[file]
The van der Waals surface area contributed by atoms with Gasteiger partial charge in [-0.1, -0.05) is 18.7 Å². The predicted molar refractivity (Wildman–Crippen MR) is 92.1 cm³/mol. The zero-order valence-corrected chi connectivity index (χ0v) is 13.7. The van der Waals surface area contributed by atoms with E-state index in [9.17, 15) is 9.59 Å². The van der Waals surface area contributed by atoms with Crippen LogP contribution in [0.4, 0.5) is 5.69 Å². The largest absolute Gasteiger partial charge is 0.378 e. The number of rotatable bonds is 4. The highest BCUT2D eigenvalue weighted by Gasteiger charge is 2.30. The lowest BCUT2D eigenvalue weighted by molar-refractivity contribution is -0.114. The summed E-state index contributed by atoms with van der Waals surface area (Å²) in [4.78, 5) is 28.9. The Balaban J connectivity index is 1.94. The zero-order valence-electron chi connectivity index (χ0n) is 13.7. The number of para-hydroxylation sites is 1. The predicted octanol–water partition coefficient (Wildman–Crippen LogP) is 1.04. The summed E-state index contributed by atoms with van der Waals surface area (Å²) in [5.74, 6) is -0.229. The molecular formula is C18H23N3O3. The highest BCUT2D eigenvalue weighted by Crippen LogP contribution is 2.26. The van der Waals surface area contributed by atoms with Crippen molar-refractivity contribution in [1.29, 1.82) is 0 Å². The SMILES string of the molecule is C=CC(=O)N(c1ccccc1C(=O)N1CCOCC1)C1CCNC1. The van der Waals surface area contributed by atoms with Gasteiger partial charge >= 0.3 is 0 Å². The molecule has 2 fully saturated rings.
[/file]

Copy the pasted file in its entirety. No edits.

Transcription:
The van der Waals surface area contributed by atoms with Gasteiger partial charge in [-0.1, -0.05) is 18.7 Å². The predicted molar refractivity (Wildman–Crippen MR) is 92.1 cm³/mol. The zero-order valence-corrected chi connectivity index (χ0v) is 13.7. The van der Waals surface area contributed by atoms with E-state index in [9.17, 15) is 9.59 Å². The van der Waals surface area contributed by atoms with Crippen LogP contribution in [0.4, 0.5) is 5.69 Å². The largest absolute Gasteiger partial charge is 0.378 e. The number of rotatable bonds is 4. The highest BCUT2D eigenvalue weighted by Gasteiger charge is 2.30. The lowest BCUT2D eigenvalue weighted by molar-refractivity contribution is -0.114. The summed E-state index contributed by atoms with van der Waals surface area (Å²) in [4.78, 5) is 28.9. The Balaban J connectivity index is 1.94. The zero-order valence-electron chi connectivity index (χ0n) is 13.7. The number of para-hydroxylation sites is 1. The predicted octanol–water partition coefficient (Wildman–Crippen LogP) is 1.04. The summed E-state index contributed by atoms with van der Waals surface area (Å²) in [5.74, 6) is -0.229. The molecular formula is C18H23N3O3. The highest BCUT2D eigenvalue weighted by Crippen LogP contribution is 2.26. The van der Waals surface area contributed by atoms with Crippen molar-refractivity contribution in [1.29, 1.82) is 0 Å². The SMILES string of the molecule is C=CC(=O)N(c1ccccc1C(=O)N1CCOCC1)C1CCNC1. The van der Waals surface area contributed by atoms with Gasteiger partial charge >= 0.3 is 0 Å². The molecule has 2 fully saturated rings.